Sunday, February 26, 2012

Mountain Of Rubbish

The great advantage in travelling the way I do, with no fixed timetable, deadlines or impositions, is that I can change my itinerary on a whim and respond to new opportunities in a second as they present themselves. And so it happened whilst I was up here in the Cordillera region. During my stay in Sagada I was lucky enough to meet Russell, a Canadian artist who has been living in the area for the past two years. His speciality is transforming ordinary, everyday rubbish into art and usable objects; what is nowadays known as "upcycling". He works with local communities and people, mostly women, in small villages where he has been successful in designing small bags and purses made from discarded wrappers that the women weave in their spare time with a view to selling both abroad and locally to both increase the peoples' income and reduce waste. Thanks to him I drastically changed my plans in a way that allowed me to see and interact with local communities that would not have been possible as a simple tourist passing through.

Close up of the bags made by local women around Sagada using used wrappers. The one on the left is from Sprite labels and the right one from coffee sachets.

Monday, February 20, 2012

Slivers Of Quicksilver

For most visitors to the Philippines there are two main attractions that draw them to the tropical archipelago: the beaches and associated diving and snorkelling activities on the one hand, and the mountains and tribes of the north of Luzon on the other. Seeing as I was already in Luzon, and that I'm not a huge fan of beaches, the decision as to where to head to after Manila was really a no-brainer. North to the mountains it was, with a little side-trip to the beautiful colonial town of Vigan on the coast, which still displays some faded splendour of bygone days. My little detour accomplished I finally made it to Baguio, the self-styled capital of the Cordillera.

Cute kids vying to have their photos taken by the beach in Vigan.

Sunday, February 12, 2012

Rucks And Malls

I had bought my plane ticket to Manila online with Cebu Pacific, the Philippines' answer to Ryanair. I had no problems buying the ticket, with the online check-in, or even with getting to the airport by midnight (my plane was scheduled to depart at half past one in the morning). What I hadn't counted on awaited me as I came to deposit my rucksack at the check-in counter and get my boarding pass. I handed over my passport and check-in printout. "And your return ticket sir?" I replied that I was not returning to Taiwan and that from the Philippines I was travelling onward to Malaysia. "But Philippine immigration requires that you show us an onward ticket." Ah... I tried explaining that I was planning to catch the scheduled ferry to Borneo and that these tickets were impossible to purchase without turning up in person. This failed to make an impression on any of the staff of the airline. So, with 15 minutes left before the end of check-in I persuaded the stewards to let me use their computers and quickly bought the cheapest online ticket I could find, one that I don't intend to use at all. I suppose it's an unofficial visa.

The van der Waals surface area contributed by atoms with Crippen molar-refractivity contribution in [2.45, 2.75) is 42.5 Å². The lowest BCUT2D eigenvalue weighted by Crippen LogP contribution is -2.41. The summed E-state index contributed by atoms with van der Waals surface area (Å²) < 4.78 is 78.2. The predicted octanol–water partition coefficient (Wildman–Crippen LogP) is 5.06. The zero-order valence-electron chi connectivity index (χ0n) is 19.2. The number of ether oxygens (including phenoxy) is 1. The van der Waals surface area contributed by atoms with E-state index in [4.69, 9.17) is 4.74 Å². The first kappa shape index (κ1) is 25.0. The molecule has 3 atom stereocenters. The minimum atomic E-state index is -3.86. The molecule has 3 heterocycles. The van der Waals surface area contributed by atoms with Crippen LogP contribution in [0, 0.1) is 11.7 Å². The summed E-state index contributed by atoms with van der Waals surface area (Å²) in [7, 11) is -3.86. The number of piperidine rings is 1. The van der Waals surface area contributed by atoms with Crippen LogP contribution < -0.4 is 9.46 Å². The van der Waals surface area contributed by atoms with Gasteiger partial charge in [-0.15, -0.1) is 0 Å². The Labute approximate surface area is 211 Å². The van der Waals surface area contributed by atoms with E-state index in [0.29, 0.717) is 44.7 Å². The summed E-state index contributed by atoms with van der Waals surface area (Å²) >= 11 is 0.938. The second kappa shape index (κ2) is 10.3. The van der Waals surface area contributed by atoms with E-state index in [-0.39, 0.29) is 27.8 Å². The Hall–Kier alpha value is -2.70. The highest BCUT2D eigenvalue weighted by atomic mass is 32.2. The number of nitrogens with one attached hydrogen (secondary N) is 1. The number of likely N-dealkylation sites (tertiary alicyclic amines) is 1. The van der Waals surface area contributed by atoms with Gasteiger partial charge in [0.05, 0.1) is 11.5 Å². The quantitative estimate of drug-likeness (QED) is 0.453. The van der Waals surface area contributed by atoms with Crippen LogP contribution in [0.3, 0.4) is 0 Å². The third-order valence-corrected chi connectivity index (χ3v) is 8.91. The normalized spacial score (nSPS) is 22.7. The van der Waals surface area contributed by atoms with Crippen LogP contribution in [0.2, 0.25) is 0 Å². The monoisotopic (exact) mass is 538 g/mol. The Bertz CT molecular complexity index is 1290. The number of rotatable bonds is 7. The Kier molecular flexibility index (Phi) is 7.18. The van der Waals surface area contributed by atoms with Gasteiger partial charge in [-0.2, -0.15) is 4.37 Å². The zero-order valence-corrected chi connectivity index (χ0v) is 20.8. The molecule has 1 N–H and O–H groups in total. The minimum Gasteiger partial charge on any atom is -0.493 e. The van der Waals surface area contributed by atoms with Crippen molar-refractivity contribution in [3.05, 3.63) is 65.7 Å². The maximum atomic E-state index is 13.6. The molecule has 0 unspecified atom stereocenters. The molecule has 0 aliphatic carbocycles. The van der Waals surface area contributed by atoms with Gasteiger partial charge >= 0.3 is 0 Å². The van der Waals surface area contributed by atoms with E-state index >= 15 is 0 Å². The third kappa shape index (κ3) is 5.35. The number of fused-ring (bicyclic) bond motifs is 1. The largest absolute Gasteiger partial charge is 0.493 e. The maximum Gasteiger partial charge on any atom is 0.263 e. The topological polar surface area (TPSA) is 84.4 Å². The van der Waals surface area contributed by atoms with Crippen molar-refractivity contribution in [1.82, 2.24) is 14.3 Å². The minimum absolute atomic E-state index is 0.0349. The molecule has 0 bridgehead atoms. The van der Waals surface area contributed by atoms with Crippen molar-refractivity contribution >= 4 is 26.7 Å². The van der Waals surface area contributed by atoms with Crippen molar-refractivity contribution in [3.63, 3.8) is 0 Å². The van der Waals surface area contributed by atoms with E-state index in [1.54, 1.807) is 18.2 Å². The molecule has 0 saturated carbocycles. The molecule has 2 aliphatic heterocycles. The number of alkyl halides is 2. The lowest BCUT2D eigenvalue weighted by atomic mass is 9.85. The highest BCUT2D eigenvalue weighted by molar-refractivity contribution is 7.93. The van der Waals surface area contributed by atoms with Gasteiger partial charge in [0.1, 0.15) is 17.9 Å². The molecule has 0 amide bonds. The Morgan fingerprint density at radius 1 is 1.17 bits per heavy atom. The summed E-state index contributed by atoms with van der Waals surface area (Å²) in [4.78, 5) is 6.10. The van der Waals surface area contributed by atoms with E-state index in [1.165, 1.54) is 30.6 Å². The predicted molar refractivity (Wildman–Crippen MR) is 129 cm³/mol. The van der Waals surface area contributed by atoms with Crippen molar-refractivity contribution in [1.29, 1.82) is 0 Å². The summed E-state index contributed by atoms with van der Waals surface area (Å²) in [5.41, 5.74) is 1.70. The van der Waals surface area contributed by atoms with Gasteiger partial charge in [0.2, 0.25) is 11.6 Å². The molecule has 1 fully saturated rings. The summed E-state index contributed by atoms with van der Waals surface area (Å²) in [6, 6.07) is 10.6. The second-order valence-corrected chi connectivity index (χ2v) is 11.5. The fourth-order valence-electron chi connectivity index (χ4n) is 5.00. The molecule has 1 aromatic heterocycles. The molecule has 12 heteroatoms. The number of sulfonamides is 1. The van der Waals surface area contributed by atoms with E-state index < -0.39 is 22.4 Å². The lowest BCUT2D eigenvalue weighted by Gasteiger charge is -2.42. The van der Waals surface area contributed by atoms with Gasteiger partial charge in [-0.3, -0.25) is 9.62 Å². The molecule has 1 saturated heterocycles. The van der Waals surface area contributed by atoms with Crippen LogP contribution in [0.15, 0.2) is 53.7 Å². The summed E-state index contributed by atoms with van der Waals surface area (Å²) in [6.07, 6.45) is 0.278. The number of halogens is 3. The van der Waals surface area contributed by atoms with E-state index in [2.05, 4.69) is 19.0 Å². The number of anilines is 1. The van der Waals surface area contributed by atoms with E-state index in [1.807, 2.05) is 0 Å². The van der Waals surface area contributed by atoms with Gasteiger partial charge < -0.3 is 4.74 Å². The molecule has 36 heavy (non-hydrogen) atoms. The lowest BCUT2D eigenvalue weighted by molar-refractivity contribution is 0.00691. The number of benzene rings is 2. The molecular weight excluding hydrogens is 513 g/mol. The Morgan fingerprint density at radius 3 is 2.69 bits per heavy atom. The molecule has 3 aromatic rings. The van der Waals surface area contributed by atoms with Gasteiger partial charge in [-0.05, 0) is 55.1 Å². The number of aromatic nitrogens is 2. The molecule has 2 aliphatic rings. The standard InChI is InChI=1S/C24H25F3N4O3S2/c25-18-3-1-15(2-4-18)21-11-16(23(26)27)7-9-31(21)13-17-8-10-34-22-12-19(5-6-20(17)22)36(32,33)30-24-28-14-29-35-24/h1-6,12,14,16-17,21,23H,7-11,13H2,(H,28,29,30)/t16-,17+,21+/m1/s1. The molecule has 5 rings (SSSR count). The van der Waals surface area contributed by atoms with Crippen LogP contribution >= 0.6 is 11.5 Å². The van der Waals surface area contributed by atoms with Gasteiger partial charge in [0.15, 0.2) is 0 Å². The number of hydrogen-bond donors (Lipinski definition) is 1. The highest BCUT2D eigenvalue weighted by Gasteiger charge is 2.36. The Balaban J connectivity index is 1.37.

The streets of Manila are overflowing with life. Around every corner there's a hive of activity.

Wednesday, February 08, 2012

Taiwan 101

There are many different calendars in the world. Different cultures and religions each have their own, preferred watershed dates from which to start reckoning the beginning of time. For most Christians it's 2012, for most Muslims it's 1433, for Jews it's 5772, it's 1132 for Nepalis, 1390 for Persian Muslims and 2004 for Copts and Ethiopians. As you can see there's plenty of diversity out there and the Republic of China doesn't want to feel outdone, so they count their years from the demise of imperial China and the foundation of the Republic in 1911. This year is 101. Although the official year is based upon the Western, Gregorian, calendar, for celebrations and festivals it is still the traditional Chinese calendar that rules the roost. And that is why I have stayed in Taiwan so long.

A dragon dance, but with a difference, in Maoli. The dragons head is garlanded with firecrackers and during the dance  people throw more firecrackers at the dragon. It's very loud and smoky.

Thursday, February 02, 2012

Museums, Shopping And Bad Weather (Could've Stayed In London?)

My mountain escapades got me some way to filling my time, but not all the way. Another project was the tying up of some administrative loose ends. Whilst at home going to the bank, shopping for sundries on the weekend, sorting correspondence, or just simply going down to the bank to give your accounts the once over are things that we don't really give much thought to and generally do them as and when we get round to them. But when on the road not only do you rarely have time to do these simple house-keeping tasks, sometimes it's hard to know how to do them at all. In the UK I know exactly where to go to buy myself an annual diary, but where do I do that in Hong Kong? or where do I get a new pair of hiking shoes in Taipei.

After 2 years on the road my shoes were beginning to show the strains of continuous use and hiking up various mountains. They can retire with dignity as I have managed to find a reasonable replacement pair. RIP shoes.